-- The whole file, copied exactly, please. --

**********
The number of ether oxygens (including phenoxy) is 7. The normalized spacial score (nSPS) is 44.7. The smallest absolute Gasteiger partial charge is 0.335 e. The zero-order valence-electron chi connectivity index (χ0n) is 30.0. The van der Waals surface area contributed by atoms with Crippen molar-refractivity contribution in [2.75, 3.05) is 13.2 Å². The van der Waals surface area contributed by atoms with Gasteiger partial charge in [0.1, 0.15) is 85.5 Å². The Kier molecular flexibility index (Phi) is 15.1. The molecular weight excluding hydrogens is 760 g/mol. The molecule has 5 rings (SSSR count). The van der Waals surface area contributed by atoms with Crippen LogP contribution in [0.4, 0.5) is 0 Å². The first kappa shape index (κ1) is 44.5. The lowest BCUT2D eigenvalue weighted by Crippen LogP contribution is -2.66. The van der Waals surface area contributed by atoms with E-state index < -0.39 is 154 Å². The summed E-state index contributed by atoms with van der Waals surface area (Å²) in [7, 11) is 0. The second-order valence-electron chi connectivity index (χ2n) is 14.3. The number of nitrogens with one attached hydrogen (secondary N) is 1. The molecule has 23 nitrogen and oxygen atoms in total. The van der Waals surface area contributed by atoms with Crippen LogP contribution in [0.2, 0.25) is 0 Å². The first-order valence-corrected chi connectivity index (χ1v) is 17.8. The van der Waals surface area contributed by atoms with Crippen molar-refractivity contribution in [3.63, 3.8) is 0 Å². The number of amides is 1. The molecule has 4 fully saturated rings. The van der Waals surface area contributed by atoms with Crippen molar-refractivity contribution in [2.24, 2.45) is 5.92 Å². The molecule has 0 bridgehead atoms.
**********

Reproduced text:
The number of ether oxygens (including phenoxy) is 7. The normalized spacial score (nSPS) is 44.7. The smallest absolute Gasteiger partial charge is 0.335 e. The zero-order valence-electron chi connectivity index (χ0n) is 30.0. The van der Waals surface area contributed by atoms with Crippen molar-refractivity contribution in [2.75, 3.05) is 13.2 Å². The van der Waals surface area contributed by atoms with Gasteiger partial charge in [0.1, 0.15) is 85.5 Å². The Kier molecular flexibility index (Phi) is 15.1. The molecular weight excluding hydrogens is 760 g/mol. The molecule has 5 rings (SSSR count). The van der Waals surface area contributed by atoms with Crippen LogP contribution in [0.4, 0.5) is 0 Å². The first kappa shape index (κ1) is 44.5. The lowest BCUT2D eigenvalue weighted by Crippen LogP contribution is -2.66. The van der Waals surface area contributed by atoms with E-state index < -0.39 is 154 Å². The summed E-state index contributed by atoms with van der Waals surface area (Å²) in [7, 11) is 0. The second-order valence-electron chi connectivity index (χ2n) is 14.3. The number of nitrogens with one attached hydrogen (secondary N) is 1. The molecule has 23 nitrogen and oxygen atoms in total. The van der Waals surface area contributed by atoms with Crippen LogP contribution in [0.2, 0.25) is 0 Å². The first-order valence-corrected chi connectivity index (χ1v) is 17.8. The van der Waals surface area contributed by atoms with Crippen molar-refractivity contribution in [3.63, 3.8) is 0 Å². The number of amides is 1. The molecule has 4 fully saturated rings. The van der Waals surface area contributed by atoms with Crippen molar-refractivity contribution in [2.24, 2.45) is 5.92 Å². The molecule has 0 bridgehead atoms.